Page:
What causes Tylenol (acetaminophen) poisoning?

Samuel M. Warren, MD

Tylenol poisoning is caused by a liver toxin called N-acetyl-p-benzoquinoneimine (NAPQI).  Fortunately, when Tylenol is taken correctly, only a small amount of it is converted into this toxin, and that small amount is quickly converted to a harmless molecule that you pass in your urine.  That is why Tylenol is very safe anti-pain and anti-fever drug when taken correctly. 

When Tylenol is taken in excess, however, the toxin builds up rapidly and wreaks havoc on your liver cells.  Not good at all.  Believe it or not, Tylenol is the most common cause of acute liver failure resulting in death or liver transplantation in the U.S.!  Furthermore, about half of these Tylenol overdoses are unintentional (i.e., not suicide attempts).  I have seen this too many times.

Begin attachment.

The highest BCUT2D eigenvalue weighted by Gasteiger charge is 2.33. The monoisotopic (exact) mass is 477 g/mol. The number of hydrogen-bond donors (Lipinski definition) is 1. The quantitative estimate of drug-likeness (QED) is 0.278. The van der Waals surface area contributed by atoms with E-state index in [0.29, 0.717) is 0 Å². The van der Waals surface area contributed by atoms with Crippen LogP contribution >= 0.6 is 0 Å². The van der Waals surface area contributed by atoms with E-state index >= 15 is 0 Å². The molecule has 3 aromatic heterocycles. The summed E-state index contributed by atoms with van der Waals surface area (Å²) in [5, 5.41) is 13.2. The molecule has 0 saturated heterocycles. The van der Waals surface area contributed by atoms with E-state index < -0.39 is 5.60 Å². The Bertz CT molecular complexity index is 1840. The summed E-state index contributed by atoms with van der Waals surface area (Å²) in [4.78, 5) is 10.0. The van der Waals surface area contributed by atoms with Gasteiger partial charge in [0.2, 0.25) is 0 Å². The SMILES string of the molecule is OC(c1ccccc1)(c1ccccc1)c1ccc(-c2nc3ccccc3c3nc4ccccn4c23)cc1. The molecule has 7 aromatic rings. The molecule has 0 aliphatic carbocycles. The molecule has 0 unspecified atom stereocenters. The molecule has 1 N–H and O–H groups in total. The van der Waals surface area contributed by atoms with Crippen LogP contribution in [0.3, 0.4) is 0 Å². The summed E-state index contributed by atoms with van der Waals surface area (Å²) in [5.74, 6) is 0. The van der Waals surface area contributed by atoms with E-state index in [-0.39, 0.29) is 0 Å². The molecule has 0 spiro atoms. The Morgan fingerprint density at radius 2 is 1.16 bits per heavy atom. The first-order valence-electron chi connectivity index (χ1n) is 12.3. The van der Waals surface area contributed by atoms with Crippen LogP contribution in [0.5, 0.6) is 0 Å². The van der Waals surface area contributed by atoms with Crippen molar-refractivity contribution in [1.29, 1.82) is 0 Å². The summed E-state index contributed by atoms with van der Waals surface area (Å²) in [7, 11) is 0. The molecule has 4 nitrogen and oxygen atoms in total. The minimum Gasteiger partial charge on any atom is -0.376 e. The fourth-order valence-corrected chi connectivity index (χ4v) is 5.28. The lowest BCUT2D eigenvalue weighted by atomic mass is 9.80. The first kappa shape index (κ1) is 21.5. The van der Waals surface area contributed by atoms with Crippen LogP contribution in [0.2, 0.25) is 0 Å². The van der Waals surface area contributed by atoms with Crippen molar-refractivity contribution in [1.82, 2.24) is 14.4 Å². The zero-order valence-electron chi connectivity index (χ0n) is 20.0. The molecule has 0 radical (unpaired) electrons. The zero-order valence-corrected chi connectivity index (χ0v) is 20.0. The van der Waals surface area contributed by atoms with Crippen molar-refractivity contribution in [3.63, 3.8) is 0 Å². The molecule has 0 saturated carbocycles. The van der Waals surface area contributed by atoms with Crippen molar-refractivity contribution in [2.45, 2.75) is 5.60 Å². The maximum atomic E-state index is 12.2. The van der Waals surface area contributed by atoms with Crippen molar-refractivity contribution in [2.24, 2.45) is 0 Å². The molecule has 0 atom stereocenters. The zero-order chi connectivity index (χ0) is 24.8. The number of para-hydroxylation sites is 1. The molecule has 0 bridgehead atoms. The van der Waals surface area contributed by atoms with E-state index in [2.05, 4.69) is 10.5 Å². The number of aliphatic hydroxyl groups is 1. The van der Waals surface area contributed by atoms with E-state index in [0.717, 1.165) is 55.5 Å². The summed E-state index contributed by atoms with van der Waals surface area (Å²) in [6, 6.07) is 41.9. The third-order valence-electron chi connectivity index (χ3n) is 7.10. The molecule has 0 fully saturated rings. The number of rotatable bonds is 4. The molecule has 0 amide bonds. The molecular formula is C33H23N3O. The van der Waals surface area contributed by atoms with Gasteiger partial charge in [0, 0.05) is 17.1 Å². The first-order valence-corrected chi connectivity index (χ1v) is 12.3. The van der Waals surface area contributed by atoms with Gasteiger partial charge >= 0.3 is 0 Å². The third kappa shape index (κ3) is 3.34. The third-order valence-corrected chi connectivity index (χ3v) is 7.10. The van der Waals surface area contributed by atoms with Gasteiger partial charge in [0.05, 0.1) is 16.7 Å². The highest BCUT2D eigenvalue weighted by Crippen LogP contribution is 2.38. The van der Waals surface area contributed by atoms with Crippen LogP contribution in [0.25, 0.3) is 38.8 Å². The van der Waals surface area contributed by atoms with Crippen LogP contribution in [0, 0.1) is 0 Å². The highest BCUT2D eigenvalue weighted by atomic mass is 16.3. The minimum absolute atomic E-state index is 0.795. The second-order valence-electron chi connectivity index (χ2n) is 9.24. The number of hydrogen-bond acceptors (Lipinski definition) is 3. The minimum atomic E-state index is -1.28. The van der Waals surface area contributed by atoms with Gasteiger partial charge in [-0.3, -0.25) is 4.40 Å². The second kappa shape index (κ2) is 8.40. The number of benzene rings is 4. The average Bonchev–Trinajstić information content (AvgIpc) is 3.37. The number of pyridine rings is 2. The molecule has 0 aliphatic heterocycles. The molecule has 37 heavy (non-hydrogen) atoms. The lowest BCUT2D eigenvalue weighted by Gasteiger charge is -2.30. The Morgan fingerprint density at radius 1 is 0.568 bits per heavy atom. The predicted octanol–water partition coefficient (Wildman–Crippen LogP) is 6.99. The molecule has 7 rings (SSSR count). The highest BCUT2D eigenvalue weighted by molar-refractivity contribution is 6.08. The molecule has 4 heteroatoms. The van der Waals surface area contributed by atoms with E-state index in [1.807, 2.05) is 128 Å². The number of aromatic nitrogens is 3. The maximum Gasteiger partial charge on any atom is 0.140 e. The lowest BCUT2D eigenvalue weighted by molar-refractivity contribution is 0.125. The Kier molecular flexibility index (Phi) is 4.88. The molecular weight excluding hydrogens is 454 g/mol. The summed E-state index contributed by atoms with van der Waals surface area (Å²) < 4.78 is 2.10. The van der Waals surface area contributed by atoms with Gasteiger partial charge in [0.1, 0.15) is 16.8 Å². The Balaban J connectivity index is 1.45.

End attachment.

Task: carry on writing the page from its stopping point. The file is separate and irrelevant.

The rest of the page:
Acetaminophen is mostly metabolized in the liver. When too much acetaminophen is taken it can be too much for the liver to process, so more of a toxic metabolite forms instead. In order to be toxic, either several times the recommended dose must be taken or a series of smaller doses must be ingested over a long period of time. If the liver is already damaged, a person may be more susceptible to Tylenol poisoning.

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Important: This content reflects information from various individuals and organizations and may offer alternative or opposing points of view. It should not be used for medical advice, diagnosis or treatment. As always, you should consult with your healthcare provider about your specific health needs.